He was off like a flash – and returned with not only a small tub of ice, but also for my back, he offered a hot water bottle to put the ice in!  “And, Mr. Scott…just take it with you.  It’s a long, long flight home and it may help your journey.”  I’ve never received a gift from a hotel that was more appreciated.

When I checked out at 10PM to head to Delhi’s International Airport, the hotel’s Assistant Manager surprised me, yet again.  “We have appreciated your two stays with us, Mr. McKain.  And, as we know that you will return to India, we would be honored for you to visit us again.  Please accept this gift to remind you of your friends at Taj Palace.”

What was the gift? I don’t know yet!  I’m writing this from the airplane – and I didn’t want to unpack whatever it is, and take the chance it could get damaged on the flight.  I’ll take a picture and post it soon after I’m home.

Some questions for you:  Where will I insist on staying when I’m back in Delhi?  There is no doubt.

  • In fact, on the ride back to the airport, we passed a new J.W. Marriott under construction – and, I thought, “Well, there is one I won’t be staying in.”  I am now loyal to the Taj Palace.

What did it cost them financially to do what they did?

  • A hot water bottle and a small gift in a box.  In turn, they acquired a customer for life.

You see, it’s not what they spent on the customer in the way of gifts or discounts…it’s what they invested in the relationship — learning my name, making me feel appreciated and special — that mattered.

It makes me wonder if airlines would be better managed if they were to save a little money through delaying the purchase of a new plane, and instead educated their flight attendants to remember customer’s names and go the extra mile?  Rather than flying the new, ultimate 787 on United, I would prefer an Ultimate Customer Experience ® from them, any day.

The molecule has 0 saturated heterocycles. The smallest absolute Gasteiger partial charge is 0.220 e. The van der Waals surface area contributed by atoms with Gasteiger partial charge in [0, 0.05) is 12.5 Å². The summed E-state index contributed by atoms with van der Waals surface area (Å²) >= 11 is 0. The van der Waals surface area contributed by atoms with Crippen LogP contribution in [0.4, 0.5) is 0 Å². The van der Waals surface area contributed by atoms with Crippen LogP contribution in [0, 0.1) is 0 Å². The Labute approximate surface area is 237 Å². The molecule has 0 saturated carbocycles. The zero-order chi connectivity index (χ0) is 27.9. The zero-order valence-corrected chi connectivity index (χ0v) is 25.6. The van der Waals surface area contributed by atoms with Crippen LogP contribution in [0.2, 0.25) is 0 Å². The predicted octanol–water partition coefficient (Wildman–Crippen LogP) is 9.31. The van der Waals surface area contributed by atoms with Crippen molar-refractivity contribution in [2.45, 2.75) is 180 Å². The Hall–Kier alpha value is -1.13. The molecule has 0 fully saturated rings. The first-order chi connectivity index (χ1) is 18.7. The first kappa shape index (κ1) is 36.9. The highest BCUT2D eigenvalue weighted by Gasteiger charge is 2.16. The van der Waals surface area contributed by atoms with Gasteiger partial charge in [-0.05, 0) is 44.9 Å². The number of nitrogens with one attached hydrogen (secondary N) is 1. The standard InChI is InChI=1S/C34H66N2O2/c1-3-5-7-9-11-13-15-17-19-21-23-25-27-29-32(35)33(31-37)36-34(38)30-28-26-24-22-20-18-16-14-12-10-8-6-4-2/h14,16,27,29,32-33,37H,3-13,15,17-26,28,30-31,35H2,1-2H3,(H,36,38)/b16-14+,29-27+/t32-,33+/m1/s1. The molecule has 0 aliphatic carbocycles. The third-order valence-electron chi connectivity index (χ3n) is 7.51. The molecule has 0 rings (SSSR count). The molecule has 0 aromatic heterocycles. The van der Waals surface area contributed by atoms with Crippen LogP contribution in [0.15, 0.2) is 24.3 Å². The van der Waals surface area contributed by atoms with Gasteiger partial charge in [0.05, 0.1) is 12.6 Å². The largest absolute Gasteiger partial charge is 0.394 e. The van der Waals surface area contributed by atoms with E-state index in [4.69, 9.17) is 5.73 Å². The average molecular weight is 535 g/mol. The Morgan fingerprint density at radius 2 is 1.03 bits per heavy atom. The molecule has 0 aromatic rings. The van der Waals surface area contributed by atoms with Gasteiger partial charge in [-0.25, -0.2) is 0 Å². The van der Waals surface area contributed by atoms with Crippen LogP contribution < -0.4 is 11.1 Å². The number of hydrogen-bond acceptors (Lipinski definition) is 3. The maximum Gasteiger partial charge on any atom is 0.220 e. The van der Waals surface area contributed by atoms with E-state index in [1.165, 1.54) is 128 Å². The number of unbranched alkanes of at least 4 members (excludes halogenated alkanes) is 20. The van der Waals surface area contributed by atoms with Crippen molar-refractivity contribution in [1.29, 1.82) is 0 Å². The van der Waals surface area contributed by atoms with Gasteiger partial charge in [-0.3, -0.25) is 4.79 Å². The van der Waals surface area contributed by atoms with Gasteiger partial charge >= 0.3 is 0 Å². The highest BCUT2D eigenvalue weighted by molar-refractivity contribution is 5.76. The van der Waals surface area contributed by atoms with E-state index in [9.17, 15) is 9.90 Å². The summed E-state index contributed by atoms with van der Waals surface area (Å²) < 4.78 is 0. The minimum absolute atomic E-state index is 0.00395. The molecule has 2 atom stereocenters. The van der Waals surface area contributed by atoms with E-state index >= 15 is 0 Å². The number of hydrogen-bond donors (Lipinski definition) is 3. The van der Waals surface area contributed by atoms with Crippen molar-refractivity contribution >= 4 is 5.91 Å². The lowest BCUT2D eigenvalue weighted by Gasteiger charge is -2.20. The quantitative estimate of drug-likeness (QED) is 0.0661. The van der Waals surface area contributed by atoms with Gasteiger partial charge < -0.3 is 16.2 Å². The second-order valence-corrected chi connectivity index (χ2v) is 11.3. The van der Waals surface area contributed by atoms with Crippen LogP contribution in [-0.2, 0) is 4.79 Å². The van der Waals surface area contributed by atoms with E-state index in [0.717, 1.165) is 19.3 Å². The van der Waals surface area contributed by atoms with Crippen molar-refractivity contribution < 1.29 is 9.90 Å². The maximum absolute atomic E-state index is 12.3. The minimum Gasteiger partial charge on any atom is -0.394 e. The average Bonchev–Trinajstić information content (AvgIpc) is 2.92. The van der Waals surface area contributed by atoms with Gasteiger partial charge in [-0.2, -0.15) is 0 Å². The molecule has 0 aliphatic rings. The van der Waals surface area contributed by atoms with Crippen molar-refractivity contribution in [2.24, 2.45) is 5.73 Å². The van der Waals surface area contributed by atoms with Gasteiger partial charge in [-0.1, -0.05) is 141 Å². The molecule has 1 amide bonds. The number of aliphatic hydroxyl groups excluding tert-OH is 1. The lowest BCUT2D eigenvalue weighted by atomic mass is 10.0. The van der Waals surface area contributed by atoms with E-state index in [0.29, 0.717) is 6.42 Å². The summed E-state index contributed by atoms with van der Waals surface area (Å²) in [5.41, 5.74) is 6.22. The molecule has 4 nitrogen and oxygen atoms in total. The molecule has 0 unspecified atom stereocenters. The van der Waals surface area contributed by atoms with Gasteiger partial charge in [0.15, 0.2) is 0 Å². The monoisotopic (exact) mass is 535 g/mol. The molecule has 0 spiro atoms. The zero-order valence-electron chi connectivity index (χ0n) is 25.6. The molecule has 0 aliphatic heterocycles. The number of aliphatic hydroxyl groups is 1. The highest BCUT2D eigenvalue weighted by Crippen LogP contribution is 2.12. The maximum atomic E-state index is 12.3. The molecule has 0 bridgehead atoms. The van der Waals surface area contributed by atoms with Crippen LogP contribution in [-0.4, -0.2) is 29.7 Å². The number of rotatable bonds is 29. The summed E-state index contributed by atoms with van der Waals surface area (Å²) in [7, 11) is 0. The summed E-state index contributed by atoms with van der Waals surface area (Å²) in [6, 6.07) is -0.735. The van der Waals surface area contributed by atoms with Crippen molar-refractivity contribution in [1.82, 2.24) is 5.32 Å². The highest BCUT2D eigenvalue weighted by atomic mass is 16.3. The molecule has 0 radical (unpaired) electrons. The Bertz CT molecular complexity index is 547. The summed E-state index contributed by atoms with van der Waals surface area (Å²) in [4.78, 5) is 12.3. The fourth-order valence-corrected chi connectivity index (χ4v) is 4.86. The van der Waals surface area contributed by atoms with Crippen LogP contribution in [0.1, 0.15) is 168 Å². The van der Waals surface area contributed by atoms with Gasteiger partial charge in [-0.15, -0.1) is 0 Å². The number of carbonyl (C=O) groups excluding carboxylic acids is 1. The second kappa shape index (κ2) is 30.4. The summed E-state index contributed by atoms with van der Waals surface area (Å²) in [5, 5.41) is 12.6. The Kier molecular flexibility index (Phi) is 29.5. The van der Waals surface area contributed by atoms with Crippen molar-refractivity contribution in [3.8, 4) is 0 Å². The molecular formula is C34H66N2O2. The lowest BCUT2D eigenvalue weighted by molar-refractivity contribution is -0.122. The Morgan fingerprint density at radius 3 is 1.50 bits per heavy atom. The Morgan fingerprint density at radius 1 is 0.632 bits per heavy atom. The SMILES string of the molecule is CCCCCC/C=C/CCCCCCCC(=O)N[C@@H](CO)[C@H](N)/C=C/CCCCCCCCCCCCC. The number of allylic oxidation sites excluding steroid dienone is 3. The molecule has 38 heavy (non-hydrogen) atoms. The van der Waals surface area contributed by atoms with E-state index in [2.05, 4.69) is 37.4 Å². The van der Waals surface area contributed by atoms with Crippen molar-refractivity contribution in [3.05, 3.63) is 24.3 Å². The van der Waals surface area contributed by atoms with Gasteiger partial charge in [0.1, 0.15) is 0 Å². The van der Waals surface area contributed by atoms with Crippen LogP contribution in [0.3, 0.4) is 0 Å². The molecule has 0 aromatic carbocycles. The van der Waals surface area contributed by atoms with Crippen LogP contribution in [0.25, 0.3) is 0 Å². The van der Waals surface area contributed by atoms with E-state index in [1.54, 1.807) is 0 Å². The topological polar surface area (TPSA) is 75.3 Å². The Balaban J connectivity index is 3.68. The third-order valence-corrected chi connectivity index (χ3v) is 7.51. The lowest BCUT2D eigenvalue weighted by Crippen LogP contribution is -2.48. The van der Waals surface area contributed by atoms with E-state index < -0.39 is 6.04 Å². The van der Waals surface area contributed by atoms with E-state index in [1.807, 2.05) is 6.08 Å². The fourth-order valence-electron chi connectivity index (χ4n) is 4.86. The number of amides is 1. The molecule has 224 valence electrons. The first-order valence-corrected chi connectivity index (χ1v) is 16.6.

• Something else: It astounds me that the people at the Taj Palace where I’ve visited just two times in my life remembers my name – yet, the employees at the Chase Bank in Henderson, Nevada, where I’m in the branch two or three times every week…and where I have both my business and personal accounts…do not.

Yet, every week, I get mail from those knuckleheads at Chase about some product – mortgage, credit card, CD, something – they want to offer me.

  • Why do they think I would want more products from a place that doesn’t know me?

Don’t they get that I’m willing to change banks – not because there’s a better checking account product at a competitor – but, instead because they haven’t connected with me in a meaningful manner?  (Answer: Obviously not.)

But, I will NOT be changing hotels in Delhi, India.  The Taj Palace is the only place for me.

Have you ever wondered: What would happen if just one, simple thing – like knowing their name, or a small gift — was added to the mix of how you communicate with your customers? 

Not saying a hot water bottle with your logo should be the choice…but, you never know!